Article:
The Sower and The Seer

Cherie Dargan, an author friend from the Cedar Falls area, is celebrating an IOWA book to which she contributed. She’s going to tell us more about it, and is offering a signed paperback copy to a commenter.


First, a joke I used to tell my Literature students: Ruth Suckow is the most famous Iowa writer you never heard of. But she was hot stuff during the 1920s through 1960. And the famous editor H. L. Mencken praised her work in the 1930s, calling her the “most important female writer in America.”

Over 20 years ago, my then boyfriend, Mike, thought that taking me to the Annual Meeting of the Ruth Suckow Memorial Association in Earlville, Iowa sounded like a great date. So, we piled into a van driven by his former UNI Professor, Barbara Lounsberry, and another Suckow scholar, Harvey Hess. 

We were in the back seat, and seemed to be hurtling down the road, and Mike handed me the book with the collection of short stories we were going to discuss. I had never heard of this woman, and I was an English teacher, had been an English major, had taken numerous literature courses at two universities. I had no idea that there was an early feminist writer who captured the Iowa of yesterday that my mother and grandmother knew. It was love at first read. I read many of the stories and was able to join the discussion. 

I enjoyed the meeting and made some new friends. I devoured her books and was struck by her strong female characters, her description of what we have dubbed the generation gap, and her fierce determination to transcend categories and labels.

I added one of her stories (A Rural Community) to my Intro to Lit class, and found my students understood Suckow, and loved her descriptions. I added an essay that Ferner wrote about forced farm sales during the great depression. One of my students asked me, “Cherie, you don’t have a crush on a dead guy, do you?” Apparently, I talked about Ferner, her handsome, much younger husband, more than I thought. (Want to read her short stories? Go to the Suckow website, www.ruthsuckow.organd you can find out more about her life.) Here is an essay by Barbara Lounsberry, the President of the RSMA, introducing the group of short stories on the Iowa Digital Heritage site.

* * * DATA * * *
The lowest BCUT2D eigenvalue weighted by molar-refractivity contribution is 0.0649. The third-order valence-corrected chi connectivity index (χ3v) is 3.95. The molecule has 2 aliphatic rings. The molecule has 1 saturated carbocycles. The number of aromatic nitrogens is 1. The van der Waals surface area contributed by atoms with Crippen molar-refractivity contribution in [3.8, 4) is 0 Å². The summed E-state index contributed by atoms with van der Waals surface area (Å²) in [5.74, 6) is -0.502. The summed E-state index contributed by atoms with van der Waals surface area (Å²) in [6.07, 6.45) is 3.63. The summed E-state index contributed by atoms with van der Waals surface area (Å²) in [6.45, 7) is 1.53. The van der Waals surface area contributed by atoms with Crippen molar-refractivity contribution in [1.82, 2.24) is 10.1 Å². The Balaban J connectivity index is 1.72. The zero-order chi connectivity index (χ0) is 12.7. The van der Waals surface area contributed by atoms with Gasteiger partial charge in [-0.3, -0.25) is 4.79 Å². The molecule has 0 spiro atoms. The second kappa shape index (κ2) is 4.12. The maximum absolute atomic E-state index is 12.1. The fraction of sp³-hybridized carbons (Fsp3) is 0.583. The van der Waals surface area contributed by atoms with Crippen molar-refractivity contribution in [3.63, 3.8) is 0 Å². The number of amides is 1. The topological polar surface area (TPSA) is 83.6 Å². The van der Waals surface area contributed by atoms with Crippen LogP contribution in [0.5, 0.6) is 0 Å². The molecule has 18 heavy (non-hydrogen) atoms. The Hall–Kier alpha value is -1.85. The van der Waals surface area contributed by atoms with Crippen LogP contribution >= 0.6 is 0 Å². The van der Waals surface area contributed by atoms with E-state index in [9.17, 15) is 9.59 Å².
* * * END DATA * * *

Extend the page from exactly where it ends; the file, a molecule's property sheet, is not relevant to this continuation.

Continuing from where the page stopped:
There are now 21 items on the Iowa Digital Heritage Site, including 18 short stories, a novella, “A Part of the Institution,” .and two books, The Kramer Girls and The Odyssey of a Nice Girl.

Mike and I married and became active in the RSMA. He created the first website, which I now maintain. He wrote the Suckow Wikipedia article; I wrote the Wikipedia article about her handsome younger husband, Ferner Nuhn. 

Jon Lauck, a professor from South Dakota, visited one of our Annual Meetings, and announced he was writing a book about the Midwest, and invited me to submit a proposal. The results were  a chapter about Ruth Suckow. (The Midwestern Moment: The Forgotten World of Early Twentieth Century Midwestern Regionalism, 1880-1940. Edited by Jon Lauck. Hastings College Press, Hastings, Nebraska. 2017. My chapter was “The Realistic Regionalism of Iowa’s Ruth Suckow.”)

In 2016 Barbara Lounsberry and Rosemary Beach partnered to create the Cedar Falls Authors Festival and invited me to join the planning committee. I had just retired and quickly became busy with volunteer work. I became the webmaster and learned a great deal about the five best selling, nationally known writers with ties to Cedar Falls: Ruth Suckow, Bess Streeter Aldrich, Robert James Waller, James Hearst, and Nancy Price. We went on to plan 60 programs for the year of 2017/2018 and it was wonderful. It also prepared me to write this chapter.

The Sower and the Seer: Perspectives on the Intellectual History of the American Midwest. March 2021. Wisconsin Historical Press.

For this book, I focused on Cedar Falls, Iowa. My friend Barbara Lounsberry, the President of the RSMA, dubbed it the “City of Writers.”

Here is the summary of my chapter. 

“Mind & Soil: An Iowa Town that Grows Writers.” Cedar Falls, Iowa predates

the Civil war by a decade: this frontier town became a railroad town, provided

a home for Civil War orphans, established a college to train teachers,

supported a newspaper, created a library, and built a number of churches. Along

the way, it became an important hub for readers and writers: five best-selling

authors have ties to Cedar Falls, including Bess Streeter Aldrich, Ruth Suckow,